(Ecofin Agency) - Thanks to the government's response to Covid-19 and international financial support, Mauritania's economy is now recovering. But, some factors are still threatening that recovery. With IMF support, the country wants to strengthen its economic stability to avert those risks.
The IMF announced, Wednesday (January 25), an about US$86.9 million Extended Credit Facility and Extended Fund Facility for Mauritania.
According to the institution, the country's growth (5.3% in 2022, up from 2.4% in 2021) was driven mainly by the mining, agriculture, and fisheries sectors. Inflation is expected to stagnate at around 11% (5.7% in 2021), thanks to the Central Bank of Mauritania's tight monetary policy.
However, several shocks associated with regional tensions threaten to undermine this progress at a time when the country has to face imported inflationary pressures, food insecurity and address human and infrastructure development needs.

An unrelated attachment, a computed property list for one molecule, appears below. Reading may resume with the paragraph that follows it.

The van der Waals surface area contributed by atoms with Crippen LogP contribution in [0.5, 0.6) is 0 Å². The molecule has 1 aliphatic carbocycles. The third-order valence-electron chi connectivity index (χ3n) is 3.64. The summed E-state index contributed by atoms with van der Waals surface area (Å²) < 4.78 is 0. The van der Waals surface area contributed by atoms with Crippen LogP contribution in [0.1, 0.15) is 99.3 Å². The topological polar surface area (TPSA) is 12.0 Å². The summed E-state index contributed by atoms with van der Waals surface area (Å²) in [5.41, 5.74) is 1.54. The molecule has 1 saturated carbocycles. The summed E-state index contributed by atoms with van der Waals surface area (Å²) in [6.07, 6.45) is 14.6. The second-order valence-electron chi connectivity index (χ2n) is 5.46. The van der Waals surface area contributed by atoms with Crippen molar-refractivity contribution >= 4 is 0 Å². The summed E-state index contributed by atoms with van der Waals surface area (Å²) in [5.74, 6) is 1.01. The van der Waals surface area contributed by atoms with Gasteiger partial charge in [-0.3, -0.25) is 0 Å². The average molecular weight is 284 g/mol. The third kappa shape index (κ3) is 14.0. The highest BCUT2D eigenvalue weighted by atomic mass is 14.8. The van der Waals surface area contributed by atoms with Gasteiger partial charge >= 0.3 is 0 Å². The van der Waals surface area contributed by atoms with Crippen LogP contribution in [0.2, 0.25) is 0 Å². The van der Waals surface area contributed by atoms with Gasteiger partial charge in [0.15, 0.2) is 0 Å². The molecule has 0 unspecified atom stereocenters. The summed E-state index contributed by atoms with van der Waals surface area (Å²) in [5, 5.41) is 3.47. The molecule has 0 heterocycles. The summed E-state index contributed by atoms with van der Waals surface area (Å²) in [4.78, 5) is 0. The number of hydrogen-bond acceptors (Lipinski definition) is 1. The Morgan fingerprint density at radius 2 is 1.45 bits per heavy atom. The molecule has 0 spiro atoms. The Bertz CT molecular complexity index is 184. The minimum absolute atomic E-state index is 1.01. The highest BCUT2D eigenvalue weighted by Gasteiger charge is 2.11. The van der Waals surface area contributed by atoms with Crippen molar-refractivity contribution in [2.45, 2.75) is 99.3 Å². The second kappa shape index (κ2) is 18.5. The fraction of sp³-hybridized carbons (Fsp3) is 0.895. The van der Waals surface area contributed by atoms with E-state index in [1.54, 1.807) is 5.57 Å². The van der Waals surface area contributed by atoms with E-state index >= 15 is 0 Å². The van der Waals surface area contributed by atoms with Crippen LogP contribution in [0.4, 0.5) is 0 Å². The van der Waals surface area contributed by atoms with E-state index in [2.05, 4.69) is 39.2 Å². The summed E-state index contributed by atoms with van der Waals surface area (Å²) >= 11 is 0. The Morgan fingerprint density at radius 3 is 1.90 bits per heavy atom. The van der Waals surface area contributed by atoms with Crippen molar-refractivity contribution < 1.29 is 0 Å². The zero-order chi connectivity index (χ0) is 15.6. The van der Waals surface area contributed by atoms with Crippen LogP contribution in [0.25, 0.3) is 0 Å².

The 42-month program aims to help the country preserve macroeconomic stability thanks to the implementation of a comprehensive set of measures that will strengthen fiscal and monetary policy frameworks and improve governance. The objective is to "consolidate the foundations for sustainable, inclusive growth, and reduce poverty."
The measures will mainly focus on three pillars. The first is to "improve medium-term budgeting to maintain fiscal sustainability, to gradually reduce debt, and to smoothen the volatility of extractive revenues and protect social spending." The second pillar aims at " strengthening the monetary and foreign exchange policy frameworks and development of the money and foreign exchange markets to gain better control of inflation and to ensure that Mauritania’s economy is more resilient against exogenous shocks." The last pillar concerns "structural reforms designed to strengthen governance, transparency, and the private sector through an improved business climate and financial inclusion."
The approval of the program entitles Mauritania to an immediate disbursement of a first tranche of US$21.7 million. "The remaining amount will be phased in throughout the program, subject to semi-annual review," the IMF stresses.